2011 Ride DH2 and 2012 Ride Capo reviews...
First off let's start with the 2011 Ride DH2 board... my first impression was "this thing loves speed!". The flat base made it super stable bombing runs. Rarely were there people going past me on the mountain, this thing just gave a ton of confidence going fast where there were times I wanted to just see how fast I could go down a run. Now it has micro rocker in the tips which honestly is barely any at all. We all know rocker gives that catch free feel, well this is MICRO rocker and don't let the rocker word fool you that it will be catch free. It rides almost like a camber board but more stable feeling IMO. The board is rated at a 7 level of flex, 10 being the stiffest. It has plenty of flex to be fun but is definitely rigid when cruising. They say the board was designed to be a massive jump taker, I couldn't comment on that because I'm not nearly good enough to hit the jumps people throw double corks off of. The jumps I did pop off of though the landing always felt like I really stomped it and was solid.
Overall I would say the board is a speed demon with lots of confidence. It slices through the chop and holds steady pretty damn good. I think it might not be playful enough for someone looking to do rails or even learning tricks off jumps because it will catch the edge if you let it. I think I could say it is a perfect board if it had a little more rocker but that's my opinion.
Now onto the brand new 2012 Ride Capo bindings... setting them up was pretty easy. Me having a bigger foot even with some wide boards I would get toe drag. There are so many fine tuning adjustments on these that I have it dead centered where the toes hit at the angle the heels hit. They are comfortable bindings and straps but I will say that the Ride toe grip system may not be the most durable. With about 6 days riding the top part of the webbing had snapped or looked slashed. It didn't effect how they fit or anything but it makes me wonder if they would last a full season without eventually being all torn up. I believe Ride replaces them free of charge though so I'm not too concerned. The buckles/ratchet system worked smooth but the one day I had some snow jammed up in there that kept loosening the strap on it's own, once it melted it was fine and held tight. I'm not sure if other bindings have had this happen or not.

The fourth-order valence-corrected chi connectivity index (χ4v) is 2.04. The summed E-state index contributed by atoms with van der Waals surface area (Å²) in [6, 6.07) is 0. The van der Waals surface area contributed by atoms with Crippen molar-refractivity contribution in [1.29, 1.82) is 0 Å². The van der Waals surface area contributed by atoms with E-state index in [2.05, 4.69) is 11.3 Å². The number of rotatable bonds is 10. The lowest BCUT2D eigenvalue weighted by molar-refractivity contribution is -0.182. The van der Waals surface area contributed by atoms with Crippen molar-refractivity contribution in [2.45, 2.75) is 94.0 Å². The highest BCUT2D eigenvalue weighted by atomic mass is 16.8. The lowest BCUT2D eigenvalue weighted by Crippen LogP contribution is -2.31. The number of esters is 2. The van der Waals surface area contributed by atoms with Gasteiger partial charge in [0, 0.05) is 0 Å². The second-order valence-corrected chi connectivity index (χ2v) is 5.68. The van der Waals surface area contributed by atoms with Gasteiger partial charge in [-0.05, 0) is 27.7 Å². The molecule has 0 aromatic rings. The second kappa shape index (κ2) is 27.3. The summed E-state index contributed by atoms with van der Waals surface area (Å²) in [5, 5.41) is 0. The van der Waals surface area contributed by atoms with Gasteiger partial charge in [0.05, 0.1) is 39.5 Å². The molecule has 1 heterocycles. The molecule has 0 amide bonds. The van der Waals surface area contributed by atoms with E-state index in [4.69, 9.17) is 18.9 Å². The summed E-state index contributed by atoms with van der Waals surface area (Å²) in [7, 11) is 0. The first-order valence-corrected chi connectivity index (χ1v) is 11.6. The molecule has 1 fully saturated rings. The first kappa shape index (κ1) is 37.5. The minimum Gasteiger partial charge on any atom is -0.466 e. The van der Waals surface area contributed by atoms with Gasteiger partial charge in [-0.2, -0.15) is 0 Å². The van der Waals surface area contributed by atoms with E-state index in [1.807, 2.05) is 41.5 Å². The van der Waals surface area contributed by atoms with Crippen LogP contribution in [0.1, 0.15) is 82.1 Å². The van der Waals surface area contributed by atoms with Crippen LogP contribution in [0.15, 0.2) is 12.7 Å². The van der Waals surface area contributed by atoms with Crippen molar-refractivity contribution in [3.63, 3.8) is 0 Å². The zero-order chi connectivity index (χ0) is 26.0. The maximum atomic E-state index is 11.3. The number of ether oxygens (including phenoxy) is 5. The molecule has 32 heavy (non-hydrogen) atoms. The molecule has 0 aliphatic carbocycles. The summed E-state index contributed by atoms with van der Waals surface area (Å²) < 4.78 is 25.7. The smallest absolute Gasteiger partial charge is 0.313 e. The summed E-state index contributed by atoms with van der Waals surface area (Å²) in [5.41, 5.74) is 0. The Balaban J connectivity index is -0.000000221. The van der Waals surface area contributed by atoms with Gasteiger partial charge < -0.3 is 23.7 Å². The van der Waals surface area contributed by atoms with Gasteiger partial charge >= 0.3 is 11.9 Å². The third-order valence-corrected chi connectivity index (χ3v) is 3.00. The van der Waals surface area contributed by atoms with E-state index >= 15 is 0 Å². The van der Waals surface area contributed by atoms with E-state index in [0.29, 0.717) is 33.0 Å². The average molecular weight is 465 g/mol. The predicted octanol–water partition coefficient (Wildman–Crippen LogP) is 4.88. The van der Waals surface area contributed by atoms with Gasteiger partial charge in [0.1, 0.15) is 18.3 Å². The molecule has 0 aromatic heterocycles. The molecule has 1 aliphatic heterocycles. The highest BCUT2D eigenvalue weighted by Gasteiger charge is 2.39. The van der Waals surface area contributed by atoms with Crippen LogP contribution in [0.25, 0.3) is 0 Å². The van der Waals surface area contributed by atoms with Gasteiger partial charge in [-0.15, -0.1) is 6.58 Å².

Overall the bindings on the other hand I can't really say they are worth the $260. Yes they are comfortable and allowed me to setup so I wouldn't encounter heel or toe drag but they are pricey and I think I could have gotten away with something cheaper. I was impressed though that after 10 days of riding not a single screw needed to be tightened and they held solid. I think a longer term test might really be needed to justify the serious expense. They market it as a tool less adjustment straps, which yes is nice, BUT I'm pretty sure most of us set our boots into the bindings at home and make every adjustment we can before hitting the mountain.